• Sources and Flows research used precision irrigation technologies, timed and matched to soil type at a location in Central Otago, to show that the loss of nitrogen and phosphorus in soil drainage was reduced by 70% to 80% compared to standard irrigation practice. Irrigation NZ highlighted this nationally.
  • The Sources and Flows team is working with DairyNZ to develop geospatial data layers that capture the transport of N, P and faecal microbes from sources to water bodies. DairyNZ has been providing the research team with key data layer support as well as research questions that need to be answered.
  • Researchers in this programme created a map of New Zealand's potential groundwater recharge zones, where water moves downward from the surface to become groundwater. The map can be used as an initial guide for nationwide assessment and management of groundwater resources, and to identify areas of high nutrient leaching in zones with high groundwater recharge potential.
  • The Sources and Flows team has provided lookup tables of N and P losses to support the assessment tool being developed by Land Use Suitability research. This research will also guide the development of catchment modelling tools.

In the Media

Precision irrigation helps reduce nutrient losses

Irrigation NZ News, Autumn 2018

IrrigationNZ Chief Executive Andrew Curtis says the research is exciting and could be important in helping farmers reduce their nitrogen and phosphorus losses

VIEW ARTICLE →
Explainer: New “Swimmable” Water Standards

NZ Geographic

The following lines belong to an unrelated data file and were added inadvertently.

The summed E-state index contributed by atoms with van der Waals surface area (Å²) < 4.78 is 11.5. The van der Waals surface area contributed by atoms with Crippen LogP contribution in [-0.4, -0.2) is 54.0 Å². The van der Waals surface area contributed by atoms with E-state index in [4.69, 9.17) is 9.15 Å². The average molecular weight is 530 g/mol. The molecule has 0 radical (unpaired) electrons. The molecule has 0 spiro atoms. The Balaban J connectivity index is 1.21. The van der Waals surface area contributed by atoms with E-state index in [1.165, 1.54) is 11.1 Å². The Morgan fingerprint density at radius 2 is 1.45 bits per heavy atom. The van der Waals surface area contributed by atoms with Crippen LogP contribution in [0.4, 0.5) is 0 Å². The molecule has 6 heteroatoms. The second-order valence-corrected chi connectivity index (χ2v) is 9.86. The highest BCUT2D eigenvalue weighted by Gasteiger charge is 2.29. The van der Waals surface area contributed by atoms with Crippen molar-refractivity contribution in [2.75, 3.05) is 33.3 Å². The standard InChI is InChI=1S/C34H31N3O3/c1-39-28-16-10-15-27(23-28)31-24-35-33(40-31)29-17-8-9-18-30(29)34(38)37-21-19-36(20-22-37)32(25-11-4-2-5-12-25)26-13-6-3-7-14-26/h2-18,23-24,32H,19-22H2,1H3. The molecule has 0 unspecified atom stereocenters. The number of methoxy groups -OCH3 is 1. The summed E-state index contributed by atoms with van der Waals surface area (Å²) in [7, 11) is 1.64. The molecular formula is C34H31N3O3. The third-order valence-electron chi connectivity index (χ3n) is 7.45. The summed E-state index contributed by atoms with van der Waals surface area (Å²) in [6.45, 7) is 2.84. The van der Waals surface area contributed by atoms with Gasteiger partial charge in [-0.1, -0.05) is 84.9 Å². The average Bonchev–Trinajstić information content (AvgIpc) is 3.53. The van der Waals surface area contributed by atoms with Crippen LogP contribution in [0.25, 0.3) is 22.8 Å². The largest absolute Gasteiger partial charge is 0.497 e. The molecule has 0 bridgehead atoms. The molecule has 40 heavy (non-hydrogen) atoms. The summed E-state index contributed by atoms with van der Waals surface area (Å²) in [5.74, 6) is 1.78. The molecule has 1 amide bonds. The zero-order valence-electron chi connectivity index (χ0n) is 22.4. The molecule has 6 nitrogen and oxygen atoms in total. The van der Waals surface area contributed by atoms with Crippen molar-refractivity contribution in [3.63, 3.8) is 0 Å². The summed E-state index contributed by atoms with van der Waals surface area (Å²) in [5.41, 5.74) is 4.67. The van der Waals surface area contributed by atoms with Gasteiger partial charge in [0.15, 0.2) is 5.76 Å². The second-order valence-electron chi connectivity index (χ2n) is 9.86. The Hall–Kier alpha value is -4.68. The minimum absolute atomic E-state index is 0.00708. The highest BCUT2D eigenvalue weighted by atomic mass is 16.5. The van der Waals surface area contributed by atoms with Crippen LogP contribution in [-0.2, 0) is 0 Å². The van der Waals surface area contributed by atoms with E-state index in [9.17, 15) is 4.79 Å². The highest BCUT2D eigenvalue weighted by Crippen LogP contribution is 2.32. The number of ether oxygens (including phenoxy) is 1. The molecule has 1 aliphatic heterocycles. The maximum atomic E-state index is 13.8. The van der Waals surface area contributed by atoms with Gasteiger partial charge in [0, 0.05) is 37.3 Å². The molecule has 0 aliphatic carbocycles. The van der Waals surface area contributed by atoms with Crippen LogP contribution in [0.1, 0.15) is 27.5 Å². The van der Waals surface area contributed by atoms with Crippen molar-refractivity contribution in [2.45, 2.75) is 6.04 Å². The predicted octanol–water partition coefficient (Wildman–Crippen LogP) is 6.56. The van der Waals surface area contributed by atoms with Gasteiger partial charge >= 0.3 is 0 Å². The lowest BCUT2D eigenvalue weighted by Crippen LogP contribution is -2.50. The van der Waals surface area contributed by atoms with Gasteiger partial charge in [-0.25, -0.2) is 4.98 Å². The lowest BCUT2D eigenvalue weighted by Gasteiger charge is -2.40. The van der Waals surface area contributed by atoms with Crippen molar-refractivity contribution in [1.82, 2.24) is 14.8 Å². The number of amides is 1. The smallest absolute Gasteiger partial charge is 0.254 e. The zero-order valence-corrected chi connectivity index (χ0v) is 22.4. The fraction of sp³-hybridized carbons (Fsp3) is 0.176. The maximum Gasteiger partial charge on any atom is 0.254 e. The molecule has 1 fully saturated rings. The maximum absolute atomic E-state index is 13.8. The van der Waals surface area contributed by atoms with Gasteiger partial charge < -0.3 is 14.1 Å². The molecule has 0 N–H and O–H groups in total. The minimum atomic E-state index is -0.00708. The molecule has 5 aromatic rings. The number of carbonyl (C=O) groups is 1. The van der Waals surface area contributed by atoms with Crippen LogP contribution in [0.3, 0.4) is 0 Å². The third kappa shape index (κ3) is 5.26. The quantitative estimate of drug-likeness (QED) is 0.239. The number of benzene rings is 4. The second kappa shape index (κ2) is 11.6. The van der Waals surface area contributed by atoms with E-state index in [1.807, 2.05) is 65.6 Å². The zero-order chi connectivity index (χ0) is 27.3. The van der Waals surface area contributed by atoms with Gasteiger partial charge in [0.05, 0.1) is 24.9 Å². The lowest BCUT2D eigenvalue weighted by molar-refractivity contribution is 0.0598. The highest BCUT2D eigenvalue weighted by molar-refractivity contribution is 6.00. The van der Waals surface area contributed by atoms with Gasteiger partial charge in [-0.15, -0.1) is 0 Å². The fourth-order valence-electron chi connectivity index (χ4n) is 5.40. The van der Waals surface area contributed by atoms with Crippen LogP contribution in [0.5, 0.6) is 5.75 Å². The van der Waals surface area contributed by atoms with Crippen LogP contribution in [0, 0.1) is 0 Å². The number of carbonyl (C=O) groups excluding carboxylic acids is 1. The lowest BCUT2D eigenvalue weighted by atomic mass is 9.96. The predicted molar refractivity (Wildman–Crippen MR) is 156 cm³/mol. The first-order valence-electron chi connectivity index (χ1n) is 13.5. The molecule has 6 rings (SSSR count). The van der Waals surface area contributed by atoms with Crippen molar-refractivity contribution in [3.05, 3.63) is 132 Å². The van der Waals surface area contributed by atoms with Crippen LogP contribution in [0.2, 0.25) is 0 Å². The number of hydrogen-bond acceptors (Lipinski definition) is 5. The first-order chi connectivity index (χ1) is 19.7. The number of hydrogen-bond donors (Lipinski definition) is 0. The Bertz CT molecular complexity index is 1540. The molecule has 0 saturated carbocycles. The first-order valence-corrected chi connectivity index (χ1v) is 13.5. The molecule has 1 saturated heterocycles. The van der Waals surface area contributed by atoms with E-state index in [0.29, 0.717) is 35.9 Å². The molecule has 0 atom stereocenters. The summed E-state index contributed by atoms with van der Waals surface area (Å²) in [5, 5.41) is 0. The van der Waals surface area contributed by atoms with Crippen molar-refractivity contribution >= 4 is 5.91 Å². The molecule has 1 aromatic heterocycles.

McDowell thinks the new standards are “… a substantial advance on what we’ve got at the moment”. The supplementary question is: are they good enough to meet everybody’s expectations, everywhere? And of course, the answer is no

VIEW ARTICLE →

Community Involvement

  • Greater Wellington Regional Council, Waikato Regional Council, Tasman Regional Council and Environment Southland have collaborated with the Sources and Flows programme to test the accuracy of national-scale mapping of groundwater redox in their regions. ECan chief scientist Dr Tim Davie participated in the initial stakeholder advisor group.
  • Environment Southland is a partner in developing and testing the Sources and Flows framework in the Oreti and Aparima catchments.
  • Sources and Flows work has also been tested in the Waiotapu (Waikato Regional Council ) and Waitangai (Northland Regional Council) catchments.
  • Sources and Flows has worked with Northland Regional Council to apply the drought risk component of their framework as a tool for the Northland region.
  • Sources and Flows had a stakeholder advisory group to guide initial dialogue with industry groups including Pamu, Beef + Lamb NZ, DairyNZ and Rabobank regarding their needs from the Sources and Flows framework.

Team Snapshot

Research Outputs

PAPERS

The effectiveness of streambank fencing to improve microbial water quality: a review